People in other countries, like Japan, have learned just the opposite. They determine how well a child will adjust to school by asking if and how long the child was breastfed. Typically, a child who nurses until he weans himself becomes a very secure and well-adjusted individual.

The most important thing to remember is that you are Kate's mother, and you know what is best for her. Don't let your family's comparisons force you into a decision to wean that both you and your daughter will regret.

Debbie Albert


I very much doubt that the differences between your daughter and her cousin are due to breastfeeding.

I have three sons. When my oldest was two, he was: (1) still nursing; (2) very outgoing and independent; and (3) very small for his age. When my middle son was two, he was: (1) still nursing; (2) very clingy and dependent; and (3) very large for his age. My third son is thirteen months old and I'm not making any predictions except that I hope he is still nursing at two.

If you have not read MOTHERING YOUR NURSING TODDLER, I think you might find it helpful. (Available from the LLLI Online Store.)

Mary Zastrow


As the mother of five children, I can see clearly that each child is an individual. A child's personality has more to do with his/her inner programming and mother's acceptance of him as a special person than with how he is fed.

Sometimes relatives can offer good insights, but sometimes the best response to advice is "Thank you for caring. We're doing what is best for us."

Deborah Williams


There is a chapter in Eda Le Shan's book When Your Child Drives You Crazy, called "The Shy Ones." In it she makes the statement "What the devil is wrong with being shy?...I get so tired of hearing it discussed as if it were a disease." She goes on to point out that shy children often grow up to be sensitive, caring adults who really listen to other people--the kind of people the world needs more of. Reading this chapter will help you to see your child's personality as an asset rather than a liability.

I have the exact opposite situation in my family. My daughter, the long-term nurser, is a year younger, but she has always been taller, more outgoing, and more independent than her boy cousin who was nursed for only a short time. My sister-in-law tried to make him more independent by pushing him away when he tried to cling and putting him in preschool as soon as he qualified. I have always tried to give my daughter as much physical contact as possible and didn't enroll her in organized activities until she seemed ready. Neither one of their personalities has changed much over the years and they are now in grade school. I have become convinced that personality is mostly inborn, although I don't know which of her outgoing ancestors my daughter takes after as my husband and I were both shy as children.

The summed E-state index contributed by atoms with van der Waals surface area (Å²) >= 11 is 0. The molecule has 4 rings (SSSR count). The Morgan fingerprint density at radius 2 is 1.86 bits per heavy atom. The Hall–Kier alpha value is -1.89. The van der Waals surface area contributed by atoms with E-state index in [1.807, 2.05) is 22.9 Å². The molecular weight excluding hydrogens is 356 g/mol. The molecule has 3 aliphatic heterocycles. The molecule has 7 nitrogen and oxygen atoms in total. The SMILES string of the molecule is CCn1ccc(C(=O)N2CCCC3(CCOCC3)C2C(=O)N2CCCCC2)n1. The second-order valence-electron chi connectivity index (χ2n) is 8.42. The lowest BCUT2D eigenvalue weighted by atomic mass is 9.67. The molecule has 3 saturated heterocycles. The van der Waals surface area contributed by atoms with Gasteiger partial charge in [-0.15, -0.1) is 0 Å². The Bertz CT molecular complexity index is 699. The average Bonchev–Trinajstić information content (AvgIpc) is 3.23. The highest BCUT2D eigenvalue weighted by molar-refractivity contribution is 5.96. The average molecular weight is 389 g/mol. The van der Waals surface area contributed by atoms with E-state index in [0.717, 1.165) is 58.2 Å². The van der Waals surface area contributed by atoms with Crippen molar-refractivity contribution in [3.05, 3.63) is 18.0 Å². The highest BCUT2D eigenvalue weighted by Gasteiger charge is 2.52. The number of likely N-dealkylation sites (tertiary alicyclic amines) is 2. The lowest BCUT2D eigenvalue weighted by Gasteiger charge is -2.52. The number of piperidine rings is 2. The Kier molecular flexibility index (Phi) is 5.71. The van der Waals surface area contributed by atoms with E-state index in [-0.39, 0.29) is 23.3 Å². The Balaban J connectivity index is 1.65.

Meeting a child's needs for closeness and helping her to feel good about herself will always pay off in the long run, regardless of her personality. She may never be the life of the party, but you can help her to see her strengths (one of which is her shyness) and use them.

Nancy Jo Bykowski


Walking, talking, height, and weight--these are different in every child! Your child's genetics and personality influence her development; breastfeeding (the natural thing to do!) will allow her to realize her potential. Bottle-feeding doesn't guarantee bigger or brighter children! Your family's negative attitude is annoying, certainly, but point out that Kate is healthy and developing at a normal rate for her.

Don't think that weaning will change your child's need for you. Your closeness, your caring and attention are very important! Weaning only changes ways of expressing your love. But weaning before the right time may do harm to your child's sense of security in the long run.

Follow your heart, as you have been, and let your child develop in her own way.

Annie Goldfish